Chief Inspector Derek O’Mara provides further advice:

“There are a number of measures cyclists can take to reduce their chances of becoming a victim, lock your bike whenever you leave it, preferably with a D Lock, which is a heavy steel lock in a D or U shape. When you lock your cycle, try to fit the bike stand, the rim of one of the wheels and the cycle frame into the D, this will make it harder for thieves to take and there’ll also be less space in the D which will prevent thieves from inserting bars or jacks to lever the lock.

“Wherever possible leave your bike in a busy, well-lit area which is covered by CCTV and please also ensure that your cycle has been property marked and fitted with an electronic tracing system or tag to help locate it in the event of a theft.

“Make sure your cycle is insured, keep a photograph of it and note the frame number and any markings which will help police to identify any stolen bikes that are recovered.”

Reporting lost property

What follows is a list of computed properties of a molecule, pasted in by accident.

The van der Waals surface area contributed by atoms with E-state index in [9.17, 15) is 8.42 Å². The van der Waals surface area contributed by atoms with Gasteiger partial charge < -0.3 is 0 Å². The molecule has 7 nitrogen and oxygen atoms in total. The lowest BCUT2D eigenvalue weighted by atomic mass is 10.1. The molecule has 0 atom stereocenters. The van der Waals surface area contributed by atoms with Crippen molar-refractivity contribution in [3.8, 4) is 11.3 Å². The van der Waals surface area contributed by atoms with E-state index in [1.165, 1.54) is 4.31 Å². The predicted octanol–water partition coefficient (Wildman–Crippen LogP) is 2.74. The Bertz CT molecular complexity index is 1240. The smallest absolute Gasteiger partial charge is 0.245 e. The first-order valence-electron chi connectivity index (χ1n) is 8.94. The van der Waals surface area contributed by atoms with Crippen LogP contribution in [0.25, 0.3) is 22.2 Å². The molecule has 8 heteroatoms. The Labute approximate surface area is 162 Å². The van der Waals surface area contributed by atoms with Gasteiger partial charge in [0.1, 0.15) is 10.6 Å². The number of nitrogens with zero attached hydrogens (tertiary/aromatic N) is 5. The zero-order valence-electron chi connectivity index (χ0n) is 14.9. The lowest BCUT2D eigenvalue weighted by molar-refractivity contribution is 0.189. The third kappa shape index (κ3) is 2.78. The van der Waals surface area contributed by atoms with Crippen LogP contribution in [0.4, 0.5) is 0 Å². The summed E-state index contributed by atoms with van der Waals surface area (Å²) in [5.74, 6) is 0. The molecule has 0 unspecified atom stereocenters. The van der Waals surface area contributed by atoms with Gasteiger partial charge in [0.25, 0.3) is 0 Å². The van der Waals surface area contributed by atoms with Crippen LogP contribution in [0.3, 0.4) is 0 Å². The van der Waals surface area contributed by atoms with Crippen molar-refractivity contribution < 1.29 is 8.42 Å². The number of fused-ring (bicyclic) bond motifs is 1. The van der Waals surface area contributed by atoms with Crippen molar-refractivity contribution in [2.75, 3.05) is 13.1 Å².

These links were last checked in September 2012. If you spot a broken link or an error, please contact the FixMyTransport Team.

Arriva Trains Wales – http://www.arrivatrainswales.co.uk/lostproperty/

C2C – http://www.c2c-online.co.uk/on_board_trains/baggage_information/lost_property

Chiltern Railways – http://www.chilternrailways.co.uk/help/lost-property

Crosscountry – http://www.crosscountrytrains.co.uk/customer-service/lost-property

East Coast – http://www.eastcoast.co.uk/on-board-our-trains/baggage-and-pets/lost-property/

East Midlands Trains – http://www.eastmidlandstrains.co.uk/site-information/contact-east-midlands-trains/

Eurostar – http://www.eurostar.com/UK/uk/leisure/travel_information/at_the_station/baggage.jsp#l

First Capital Connect – https://www.firstcapitalconnect.co.uk/customer-care/lost-property/

First Great Western – http://www.firstgreatwestern.co.uk/About-Us/Customer-services/Lost-Property

First Transpennine Express – http://www.tpexpress.co.uk/contact-us/

Gatwick Express – http://www.gatwickexpress.com/en/contact-us/customer-services/lost-property/

Grand Central – http://www.grandcentralrail.com/contact-us

Greater Anglia – http://www.greateranglia.co.uk/contact-us/contact-form/lost_property

Hull Trains – http://www.hulltrains.co.uk/FAQ.php#FAQ12